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Lexical and lip-reading information as sources of phonemic boundary recalibration


Cutler,  Anne
Emeriti, MPI for Psycholinguistics, Max Planck Society;

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Ullas, S., Eisner, F., Cutler, A., & Formisano, E. (2016). Lexical and lip-reading information as sources of phonemic boundary recalibration. Poster presented at the Eighth Annual Meeting of the Society for the Neurobiology of Language (SNL 2016), London, UK.

Cite as: https://hdl.handle.net/11858/00-001M-0000-002B-0BDA-C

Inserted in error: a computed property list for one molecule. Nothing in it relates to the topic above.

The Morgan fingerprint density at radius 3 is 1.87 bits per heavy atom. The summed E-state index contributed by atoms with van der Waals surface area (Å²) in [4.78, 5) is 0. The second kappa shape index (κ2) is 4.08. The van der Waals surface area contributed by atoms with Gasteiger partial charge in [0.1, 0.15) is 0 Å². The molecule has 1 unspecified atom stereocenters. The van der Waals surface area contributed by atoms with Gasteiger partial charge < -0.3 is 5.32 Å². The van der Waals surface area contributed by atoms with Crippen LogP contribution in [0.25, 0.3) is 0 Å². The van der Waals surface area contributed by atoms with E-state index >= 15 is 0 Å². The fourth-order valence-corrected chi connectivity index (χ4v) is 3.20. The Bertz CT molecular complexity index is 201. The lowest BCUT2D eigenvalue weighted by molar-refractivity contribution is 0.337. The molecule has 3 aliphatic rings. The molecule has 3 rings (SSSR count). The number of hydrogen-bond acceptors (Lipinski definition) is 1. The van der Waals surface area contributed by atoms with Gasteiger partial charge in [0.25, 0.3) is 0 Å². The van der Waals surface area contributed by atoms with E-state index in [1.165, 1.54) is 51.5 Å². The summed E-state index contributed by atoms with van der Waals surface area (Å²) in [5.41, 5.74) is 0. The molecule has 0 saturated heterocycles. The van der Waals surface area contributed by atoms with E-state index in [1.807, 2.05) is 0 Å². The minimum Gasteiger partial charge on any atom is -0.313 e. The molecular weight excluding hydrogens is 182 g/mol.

Listeners can flexibly adjust boundaries between phonemes when exposed to biased information. Ambiguous sounds are particularly susceptible to being interpreted as certain phonemes depending on the surrounding context, so that if they are embedded into words, the sound can be perceived as the phoneme that would naturally occur in the word. Similarly, ambiguous sounds presented simultaneously with videos of a speaker’s lip movements can also affect the listener’s perception, where the ambiguous sound can be interpreted as the phoneme corresponding with the lip movements of the speaker. These two forms of phonetic boundary recalibration have been demonstrated to be utilized by listeners to adapt in contexts where speech is unclear, due to noise or exposure to a new accent. The current study was designed to directly compare phonemic recalibration effects based on lexical and lip-reading exposures. A specific goal was to investigate how easily listeners are able to follow alternating lexical and lip-reading exposures, in order to determine the most optimal way in which listeners can switch between the two. In the experiment, participants (N=28)were exposed to blocked presentations of words or videos embedded with an individually determined, ambiguous token halfway in between /oop/ or /oot/. In lexical blocks, the stimuli consisted of audio recordings of Dutch words that ended in either /oop/ or /oot/, with the naturally occurring ending replaced with the ambiguous token. In lip-reading exposure blocks, the stimuli were made up of video recordings of the same native Dutch speaker pronouncing pseudo-words that visually appeared to end in /oop/ or /oot/, but the audio of the ending was also replaced with the same ambiguous token. Two types of presentations were administered to two groups of 14, with one version switching the modality of exposure after every block, and the other every four blocks. Following each exposure block, a 6 item post-test was presented, where participants heard the ambiguous token and its two neighbors from a 10-step continuum in isolation, each presented twice, and were asked to report if each sound resembled /oop/ or /oot/. Results from a mixed-factor ANOVA determined that subjects could flexibly adjust phoneme boundaries, as there was a main effect of the phoneme being biased, such that there was a greater proportion of /oot/ responses (pooled across all post-test items) following /oot/ bias blocks than following /oop/ bias blocks, F(1,28) = 15.828, p<0.01. There was also a main effect of exposure type, comparing lexical and lip-reading exposures, F(1,28) = 4.405, p<0.05 which indicated that recalibration strength was stronger following lip-reading exposure than lexical exposure. Additionally, a significant interaction between exposure type and phoneme bias was revealed, F(1,28) = 6.475, p<0.05, showing that the magnitude of the difference between p and t-biased blocks was also greater with lip-reading exposure. No significant differences were found between the two presentation types, neither for exposure type nor for phoneme bias. These results indicate that phoneme boundaries can be influenced by alternating lexical and lip-reading sources of information, and that lip-reading information is especially effective accomplishing this.